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Patrick Reed Breaks Through
[Posted Sunday PM]
NBA Quiz: The NBA has had a league MVP every year since 1955-56. 1) Who was the first? 2) Who is the only player under 6-foot-1 to be MVP? Answers below.
The following was written Sunday morning....
After three rounds....
Reed -14 (67 3rd round)
McIlroy -11 (65)
Fowler -9 (65)
Rahm -8 (65)
Stenson -7 (70)
Jordan Spieth, who opened with a first-round 66 (-6) then shot 74-71 and was back at -5. But in leading after one, it marked the ninth round in his last 15 at Augusta that he held or shared the Masters lead, putting him in third place all time for the most number of rounds holding or sharing the top spot after 18, 36 or 54 holes. Ahead of Spieth are Arnold Palmer (14 times) and Jack Nicklaus (13 times), while Spieth joins Gary Player and Raymond Floyd.
Entering the final round, Rory McIlroy, looking to complete the career grand slam, insisted all the pressure was on Patrick Reed.
“It’s massive to be in the final group for the first time here since 2011,” said McIlroy, who led by four shot after 54 holes in 2011 before collapsing to a closing 80. “I feel like I learned an awful lot that day and hopefully I can put that into practice tomorrow.
“I’ve been waiting for this chance, to be honest. I always have said that 2011 was a huge turning point in my career. It was the day that I realized I wasn’t ready to win major championships, and I needed to reflect on that and realize what I needed to do differently.
“But now I’m ready. Obviously I’m not in the lead like I was going into that day, so I probably don’t have as much pressure. I don’t have to protect anything. I can go out and sort of freewheel like I did today, which is a great position to be in.”
So Sunday, McIlroy and Reed exchanged punches before Rory faded, while Reed stayed strong, weathering a few bogies, only to bounce back, beating back a huge surge from Jordan Spieth, who shot a final-round 64, but bogeyed 18.
Reed had to sink a 3 ½ foot par putt on 18 for the win, Rickie Fowler having birdied the hole to finish second.
Reed -15 (71)
Fowler -14 (67)
Spieth -13 (64)
Rahm -11 (69)
McIlroy -9 (74) ...T-5 with three others
So Captain America breaks through. Reed, 27, is a lightning rod, and that’s alright. I’ve written of his past issues extensively. He has a real chip on his shoulder as a result, and he’s as talented as the other young guns. Golf is in amazingly great shape, and Reed, because he is different, is a super addition at the top.
[Meanwhile, Tiger Woods just never got it going, though he had a final round 69 to finish +1.]
--What a performance by Tony Finau, who unbelievably fired 68-74-73 (-1) his first three rounds....
Thomas Boswell / Washington Post...written after the second round.
“The weekend at the Masters exists to identify who wins a green jacket. The first two days of the Masters often exist to identify someone who wins our heart.
“This year, that player is Tony Finau, who is – unbelievably – tied for eighth place after 36 holes. Finau shouldn’t be on a leader board, not unless that board is a makeshift litter to carry him into surgery after his Finau Flop on Wednesday.
“What’s a little thing like dislocated ankle and torn ligaments – which Finau suffered here Wednesday while celebrating his hole-in-one in the par-3 contest – to an accomplished fire-knife dancer of Tongan and American Samoan descent who now hits a golf ball farther than all but a handful of players in the world?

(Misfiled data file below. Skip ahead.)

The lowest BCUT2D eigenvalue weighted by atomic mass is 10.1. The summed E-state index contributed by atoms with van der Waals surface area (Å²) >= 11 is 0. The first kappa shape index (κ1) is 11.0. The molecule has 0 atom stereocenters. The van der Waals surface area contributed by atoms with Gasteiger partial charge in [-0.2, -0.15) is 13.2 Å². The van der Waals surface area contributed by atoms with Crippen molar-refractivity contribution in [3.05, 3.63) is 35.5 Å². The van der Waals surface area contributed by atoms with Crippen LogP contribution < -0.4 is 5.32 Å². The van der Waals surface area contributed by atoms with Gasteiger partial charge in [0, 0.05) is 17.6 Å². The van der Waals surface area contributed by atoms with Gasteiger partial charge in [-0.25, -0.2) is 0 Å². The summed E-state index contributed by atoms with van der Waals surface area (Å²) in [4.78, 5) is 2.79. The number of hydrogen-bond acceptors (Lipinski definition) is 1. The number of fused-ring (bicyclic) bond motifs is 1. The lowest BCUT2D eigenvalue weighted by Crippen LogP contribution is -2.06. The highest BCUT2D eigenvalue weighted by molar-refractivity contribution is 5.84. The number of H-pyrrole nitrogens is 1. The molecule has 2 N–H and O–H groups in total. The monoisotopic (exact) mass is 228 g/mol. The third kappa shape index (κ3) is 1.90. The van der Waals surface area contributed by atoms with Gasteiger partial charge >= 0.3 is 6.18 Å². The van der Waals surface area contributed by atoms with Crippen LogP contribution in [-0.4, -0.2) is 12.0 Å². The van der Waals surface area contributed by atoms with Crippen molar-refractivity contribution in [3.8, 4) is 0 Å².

“Healthy specimens of Golfus Immortalicus have been reduced to bumbling wrecks here. Defending champion Sergio Garcia took a 13 at the 15th hole Thursday. Phil Mickelson shot 79 on Friday. Tiger Woods has drowned his ball at the 12th hole both days. Comedy, not virtuosity, has been the Masters theme despite glorious weather. On his first Masters hole, Jason Day’s ball found a fan’s full beer cup. The patron, told that Day must ID his ball, responded in the spirit of Georgia, in the morning, on a golf course: He chugged his beer as the crowd cheered. That has been the mood here: wacky and make the best of bad.
“So why shouldn’t Finau, on one leg, be at 2 under par? What’s the big deal?
“Just tape your ankle until you can barely move it, then come to the range two hours early Thursday to invent a new swing that keeps weight and pain off your left foot. Then endure that pain for five hours a day while you’re at the course and, just to keep your spirits high, birdie your 36th hole. Otherwise, spend every hour with your foot in ice or elevated and try to sleep through the ache.
“Yes, that Finau. The name on the leader board is the same tall, smiling 28-year-old who celebrated his hole-in-one this week by sprinting toward the green. Then, in grinning glee, he spun around and backpedaled furiously toward the hole, something he had never done. He fell and wrenched his left ankle, his foot hanging at a grotesque angle. Then, in a split second, he grabbed his foot and popped it back into place as if he had done it a hundred times....
“To his delighted surprise, X-rays and an MRI showed ‘a couple of torn ligaments but nothing major. Pretty much a high ankle sprain,’ Finau said. ‘We’re obviously putting it under pressure quite fast. But we’re in the Masters; why not?’”
Sunday, Finau had six straight birdies on his way to a 66 and a T-10. His “Q Rating” no doubt soared.
--I guess we have to note Sergio Garcia’s 13 on No. 15, Thursday, the defending champ hitting five balls into the war in setting the record for highest score on the 15th hole and tying the record for highest score on any hole (joining Tom Weiskopf’s 13 on No. 12 and Tommy Nakajima’s 13 on the par-5 13th).
Much more on The Masters next chat.